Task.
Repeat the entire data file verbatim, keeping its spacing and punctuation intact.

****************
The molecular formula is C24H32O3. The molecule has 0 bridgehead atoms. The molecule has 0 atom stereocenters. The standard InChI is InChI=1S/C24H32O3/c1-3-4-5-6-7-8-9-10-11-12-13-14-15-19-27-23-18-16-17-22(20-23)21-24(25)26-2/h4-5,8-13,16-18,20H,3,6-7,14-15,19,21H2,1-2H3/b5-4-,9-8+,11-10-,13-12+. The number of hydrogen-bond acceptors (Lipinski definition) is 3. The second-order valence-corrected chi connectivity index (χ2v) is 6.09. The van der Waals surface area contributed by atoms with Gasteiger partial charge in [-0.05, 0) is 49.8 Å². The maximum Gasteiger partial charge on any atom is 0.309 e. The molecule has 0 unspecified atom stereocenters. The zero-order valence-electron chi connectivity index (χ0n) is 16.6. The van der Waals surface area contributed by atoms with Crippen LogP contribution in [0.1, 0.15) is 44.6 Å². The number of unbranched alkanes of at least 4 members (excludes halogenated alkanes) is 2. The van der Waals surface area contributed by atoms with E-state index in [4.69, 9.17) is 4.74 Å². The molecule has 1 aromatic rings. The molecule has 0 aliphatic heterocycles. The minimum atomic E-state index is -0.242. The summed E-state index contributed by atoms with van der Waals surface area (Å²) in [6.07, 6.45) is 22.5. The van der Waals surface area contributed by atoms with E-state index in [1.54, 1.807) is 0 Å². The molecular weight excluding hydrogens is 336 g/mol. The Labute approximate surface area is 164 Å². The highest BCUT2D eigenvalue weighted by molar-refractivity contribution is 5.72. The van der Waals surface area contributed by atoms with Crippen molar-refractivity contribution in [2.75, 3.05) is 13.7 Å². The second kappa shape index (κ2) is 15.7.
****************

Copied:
The molecular formula is C24H32O3. The molecule has 0 bridgehead atoms. The molecule has 0 atom stereocenters. The standard InChI is InChI=1S/C24H32O3/c1-3-4-5-6-7-8-9-10-11-12-13-14-15-19-27-23-18-16-17-22(20-23)21-24(25)26-2/h4-5,8-13,16-18,20H,3,6-7,14-15,19,21H2,1-2H3/b5-4-,9-8+,11-10-,13-12+. The number of hydrogen-bond acceptors (Lipinski definition) is 3. The second-order valence-corrected chi connectivity index (χ2v) is 6.09. The van der Waals surface area contributed by atoms with Gasteiger partial charge in [-0.05, 0) is 49.8 Å². The maximum Gasteiger partial charge on any atom is 0.309 e. The molecule has 0 unspecified atom stereocenters. The zero-order valence-electron chi connectivity index (χ0n) is 16.6. The van der Waals surface area contributed by atoms with Crippen LogP contribution in [0.1, 0.15) is 44.6 Å². The number of unbranched alkanes of at least 4 members (excludes halogenated alkanes) is 2. The van der Waals surface area contributed by atoms with E-state index in [4.69, 9.17) is 4.74 Å². The molecule has 1 aromatic rings. The molecule has 0 aliphatic heterocycles. The minimum atomic E-state index is -0.242. The summed E-state index contributed by atoms with van der Waals surface area (Å²) in [6.07, 6.45) is 22.5. The van der Waals surface area contributed by atoms with E-state index in [1.54, 1.807) is 0 Å². The molecular weight excluding hydrogens is 336 g/mol. The Labute approximate surface area is 164 Å². The highest BCUT2D eigenvalue weighted by molar-refractivity contribution is 5.72. The van der Waals surface area contributed by atoms with Crippen molar-refractivity contribution in [2.75, 3.05) is 13.7 Å². The second kappa shape index (κ2) is 15.7.